I mean you seem to like Gladys reconstructing the voice as an older man... Beattie didn't just say it's not his voice, he was emphatic.

                        The neighbours also didn't hear William leave on his journey or the aound of Julia falling onto the fire etc. I guess they have selective hearing where they can only hear sounds if it helps point to guilt lmao. But tge thuds at 8 20 or w.e. well obv that can't be real.

                        One person doing this is just wrong....... It didn't happen tgat way sooooo...

                        Comment


                        • Btw because I neglected to follow up on the lights I explained the matter before.

                          First of all, Wallace himself would never have put them on unless he's idiotic... Any of the many delivery people passing by outside may have seen some light escaping the parlour window, and thus be able to testify the parlour was set up before 18:50 PM. He would never put them on, so wouldn't have to turn them down.

                          Second of all, if anyone is loitering around in the house, perhaps freaking out with a buddy (/buddies) about wtf they're going to do or trying to make sure they left no clues behind, then the door would be bolted (BOTH doors) and the lights turned off. The doors would be bolted so they would be alerted when someone got there.

                          Also if they are escaping, I'd rather run out of a dark house rather than one with a light behind me as I did so.

                          Nobody takes chances or analyzes things in matters of this nature. They make sure. Someone's mortally wounded? You make SURE they're dead. Staying in the home? You make SURE nobody can get in not analyze mathematically that there's no point. Etc...

                          I don't actually think there's a good explanation for the jacket except Julia wearing it. I do have reasons for this and I think you will agree. I also think there could be a better explanation that I'm not seeing... I mean that's the point of a forum thread isn't it, so we can put our minds together, and importantly, I get to say utterly retarded ideas that pop into my head and have it confirmes they are in fact retarded.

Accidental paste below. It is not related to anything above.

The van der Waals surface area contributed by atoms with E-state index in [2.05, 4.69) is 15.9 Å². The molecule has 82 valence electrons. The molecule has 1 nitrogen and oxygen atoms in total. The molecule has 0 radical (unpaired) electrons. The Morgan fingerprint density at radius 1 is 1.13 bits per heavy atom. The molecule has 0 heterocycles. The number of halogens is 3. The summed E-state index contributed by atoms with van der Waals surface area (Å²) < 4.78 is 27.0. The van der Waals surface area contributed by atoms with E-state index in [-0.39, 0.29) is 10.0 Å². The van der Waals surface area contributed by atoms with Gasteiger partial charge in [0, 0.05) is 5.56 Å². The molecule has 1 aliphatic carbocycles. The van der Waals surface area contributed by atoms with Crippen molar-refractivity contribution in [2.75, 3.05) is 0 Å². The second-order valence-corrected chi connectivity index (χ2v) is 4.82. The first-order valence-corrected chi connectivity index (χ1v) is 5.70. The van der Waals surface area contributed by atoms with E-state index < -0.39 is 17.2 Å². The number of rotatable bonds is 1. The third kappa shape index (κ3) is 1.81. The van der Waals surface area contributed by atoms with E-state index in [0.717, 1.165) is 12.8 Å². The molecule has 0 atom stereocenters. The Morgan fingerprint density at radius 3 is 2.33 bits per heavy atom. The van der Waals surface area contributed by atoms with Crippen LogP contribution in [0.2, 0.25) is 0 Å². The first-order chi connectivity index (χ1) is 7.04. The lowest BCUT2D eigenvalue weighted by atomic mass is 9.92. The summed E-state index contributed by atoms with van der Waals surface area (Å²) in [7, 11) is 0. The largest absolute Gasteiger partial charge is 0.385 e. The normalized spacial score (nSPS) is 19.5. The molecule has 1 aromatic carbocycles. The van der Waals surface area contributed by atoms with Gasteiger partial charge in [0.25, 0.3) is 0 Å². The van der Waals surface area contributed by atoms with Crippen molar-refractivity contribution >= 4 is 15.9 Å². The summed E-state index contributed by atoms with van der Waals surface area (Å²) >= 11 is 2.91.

But anyway the jacket in the case Wallace is guilty:

                          I don't think the killer wore it: If worn, protection is still not fully adequate or at least couldn't be RELIED upon to be adequate... I think the clear thing would be to dispose of ALLLL clothing you were wearing. There's no point if he's sneaking in when fully naked otherwise.

                          I don't think the killer used it as a shield: If you imagine how it would be held, I think only the first strike could potentially have it catch light due to proximity... When she's away from the fire, the shield is nowhere near it... Further, there must be at least 101 things in the house, including jackets Julia owned, that could probably serve a similar purpose when we know it's not worn.

                          I don't think it doused flames: Because the jacket was farrr more heavily burned than the skirt from what I've read. Of course I don't know how flammable the material was etc.

                          I don't think it wiped weaponry: Because surely again something like Julia's own jacket would be a better bet, or wrapping the weapon in newspaper or anything easy to get rid of by burning... If the police were smart they would've checked if that open Liverpool Echo had any pages missing. Those silly gooses.

                          So wtf did it do? Lol...

                          I think the burning implies Julia was wearing it or holding it. It's the only thing that fits... The woman has gone sideways into the fire hasn't she (the skirt was burned on the front but it was determined the front actually should have been to the side).

                          The jacket's caught blaze. Her skirt is against the grid.

                          The jacket's been chucked down on the rug and stomped out. Julia's skirt too (if necessary), then Julia's body's been moved which we can prove. And voila she's on top of the jacket.

                          I wonder if the whole point of moving her so substantially was done FOR the reason she'd cover the jacket. I mean it would be found anyway... Idno. I don't have any idea why she was moved rather than just dragged from the fire. Unless McFall is VERY wrong... A high possibility tbh.

                          Comment


                          • First of all, Wallace himself would never have put them on unless he's idiotic... Any of the many delivery people passing by outside may have seen some light escaping the parlour window, and thus be able to testify the parlour was set up before 18:50 PM. He would never put them on, so wouldn't have to turn them down.